There Goes the Sun


I thought I might do something with mythology related to eclipses this week, and this page gives an overview of some such explanations. It was apparently pretty common to assume the Sun was being eaten when it disappeared during the day. Hindu mythology holds that the one who does so is a demon called Rahu, who’s portrayed as a disembodied head.

He was originally part of an asura named Svarbanhu, whose story starts with the war between the asuras and devas. Shukra, the wise guru of the asuras and perpetual enemy of Vishnu, would resurrect his fellows whenever they fell in battle, so it looked like there was no end in sight. So Vishnu proposed stirring up the ocean to produce the elixir of immortality known as amrita, which would then be distributed to both sides. The stirring was done with a mountain supported by a giant turtle, the second avatar of Vishnu.

Before the amrita emerged, a deadly poison arose from the churning, which Shiva drank in order to save everyone else. He managed to trap the poison in his neck, which turned blue.

Vishnu then became the beautiful female dancer Mohini, who distracted the asuras so that she could give amrita to the devas alone.

Svarbhanu figured out the trick and disguised himself to get some of the nectar, but the Sun and Moon gods Surya and Chandra recognized him as a demon, and alerted Mohini.

Silly asura! Amrita is for devas!
She cut off Svarbhanu’s head with a wheel, but as the asura had already swallowed the amrita, his head and body became two separate immortal entities.

They were then situated at opposite points in the sky, the head at the north lunar node and the body at the south. They are sometimes shown as part snake, the explanation being that Brahma or Shiva provided parts from a serpent so they would both be complete entities.

The head, Rahu, was constantly ravenous and never satisfied, as it had no body to fill. Maybe that also explains Pac-Man.

Waka waka waka waka….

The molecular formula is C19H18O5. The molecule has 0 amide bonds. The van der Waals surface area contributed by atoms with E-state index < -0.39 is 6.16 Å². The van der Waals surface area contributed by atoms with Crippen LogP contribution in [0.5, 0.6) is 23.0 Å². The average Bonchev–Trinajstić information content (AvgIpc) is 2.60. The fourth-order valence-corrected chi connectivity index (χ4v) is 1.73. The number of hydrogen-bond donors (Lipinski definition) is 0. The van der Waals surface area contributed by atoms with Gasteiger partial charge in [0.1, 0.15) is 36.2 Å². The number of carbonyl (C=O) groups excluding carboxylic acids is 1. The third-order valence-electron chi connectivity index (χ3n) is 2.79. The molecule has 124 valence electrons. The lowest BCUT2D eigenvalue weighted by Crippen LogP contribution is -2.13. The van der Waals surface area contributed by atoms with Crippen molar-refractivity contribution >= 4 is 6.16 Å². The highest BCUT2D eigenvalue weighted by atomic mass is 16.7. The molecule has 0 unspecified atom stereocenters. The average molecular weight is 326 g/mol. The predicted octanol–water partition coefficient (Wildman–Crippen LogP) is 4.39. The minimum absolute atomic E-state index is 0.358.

For revenge, he would swallow the Sun whenever it came near, but it would then come out through his neck.

The body, Ketu, would eat the Moon, causing lunar eclipses.

Hindu astrology considered them invisible planets, and their names were later given to Neptune and Uranus. So many mythical explanations for natural phenomena involve presumably conscious beings doing the same thing over and over, even though they must know it’s not going to turn out any differently than before. Then again, what else is a disembodied head going to do? Well, I suppose it could offer advice to Odin.

Picture by Sam Flegal
In a Buddhist scripture, Rahu is said to have captured both Surya and Chandra, but they prayed to Buddha, and he threatened to cut Rahu’s head into seven pieces if he didn’t release them.

Finally, in Final Fantasy VI, Rahu and Ketu are the arms of the monster Inferno, who appears in Kefka’s tower. They both can function independently of Inferno‘s body, which is presumably why they have those names, despite not being the head and body. In the Super Nintendo translation, they were instead called Rough and Striker, respectively.

This entry was posted in Buddhism, Final Fantasy, Hinduism, Monsters, Mythology, Norse, Pac-Man, Religion, Video Games and tagged , , , , , , , , , , , , , , , , , , , , , , , . Bookmark the permalink.

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